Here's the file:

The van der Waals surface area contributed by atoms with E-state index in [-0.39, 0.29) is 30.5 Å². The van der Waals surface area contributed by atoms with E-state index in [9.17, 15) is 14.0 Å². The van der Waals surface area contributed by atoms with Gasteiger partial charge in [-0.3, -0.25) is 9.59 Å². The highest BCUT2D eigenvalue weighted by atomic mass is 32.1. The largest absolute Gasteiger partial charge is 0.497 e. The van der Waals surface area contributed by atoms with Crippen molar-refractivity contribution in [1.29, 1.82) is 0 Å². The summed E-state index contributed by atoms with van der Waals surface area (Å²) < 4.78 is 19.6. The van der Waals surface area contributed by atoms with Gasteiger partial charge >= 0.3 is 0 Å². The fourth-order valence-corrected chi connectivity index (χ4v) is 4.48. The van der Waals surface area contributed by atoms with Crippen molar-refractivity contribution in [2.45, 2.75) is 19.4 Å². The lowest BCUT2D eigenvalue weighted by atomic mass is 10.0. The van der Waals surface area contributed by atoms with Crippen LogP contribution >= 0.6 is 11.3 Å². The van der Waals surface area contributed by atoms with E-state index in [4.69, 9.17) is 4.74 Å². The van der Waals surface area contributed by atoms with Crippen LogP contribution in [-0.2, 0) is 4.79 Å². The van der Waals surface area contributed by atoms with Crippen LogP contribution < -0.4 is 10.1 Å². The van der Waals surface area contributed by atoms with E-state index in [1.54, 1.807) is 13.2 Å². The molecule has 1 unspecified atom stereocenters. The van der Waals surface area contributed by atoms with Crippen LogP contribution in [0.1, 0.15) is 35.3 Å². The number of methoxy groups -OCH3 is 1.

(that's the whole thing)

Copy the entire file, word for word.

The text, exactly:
The van der Waals surface area contributed by atoms with E-state index in [-0.39, 0.29) is 30.5 Å². The van der Waals surface area contributed by atoms with E-state index in [9.17, 15) is 14.0 Å². The van der Waals surface area contributed by atoms with Gasteiger partial charge in [-0.3, -0.25) is 9.59 Å². The highest BCUT2D eigenvalue weighted by atomic mass is 32.1. The largest absolute Gasteiger partial charge is 0.497 e. The van der Waals surface area contributed by atoms with Crippen molar-refractivity contribution in [1.29, 1.82) is 0 Å². The summed E-state index contributed by atoms with van der Waals surface area (Å²) < 4.78 is 19.6. The van der Waals surface area contributed by atoms with Gasteiger partial charge >= 0.3 is 0 Å². The fourth-order valence-corrected chi connectivity index (χ4v) is 4.48. The van der Waals surface area contributed by atoms with Crippen molar-refractivity contribution in [2.45, 2.75) is 19.4 Å². The lowest BCUT2D eigenvalue weighted by atomic mass is 10.0. The van der Waals surface area contributed by atoms with Crippen LogP contribution >= 0.6 is 11.3 Å². The van der Waals surface area contributed by atoms with E-state index in [4.69, 9.17) is 4.74 Å². The van der Waals surface area contributed by atoms with Crippen LogP contribution in [-0.2, 0) is 4.79 Å². The van der Waals surface area contributed by atoms with Crippen LogP contribution < -0.4 is 10.1 Å². The van der Waals surface area contributed by atoms with E-state index in [1.54, 1.807) is 13.2 Å². The molecule has 1 unspecified atom stereocenters. The van der Waals surface area contributed by atoms with Crippen LogP contribution in [0.1, 0.15) is 35.3 Å². The number of methoxy groups -OCH3 is 1.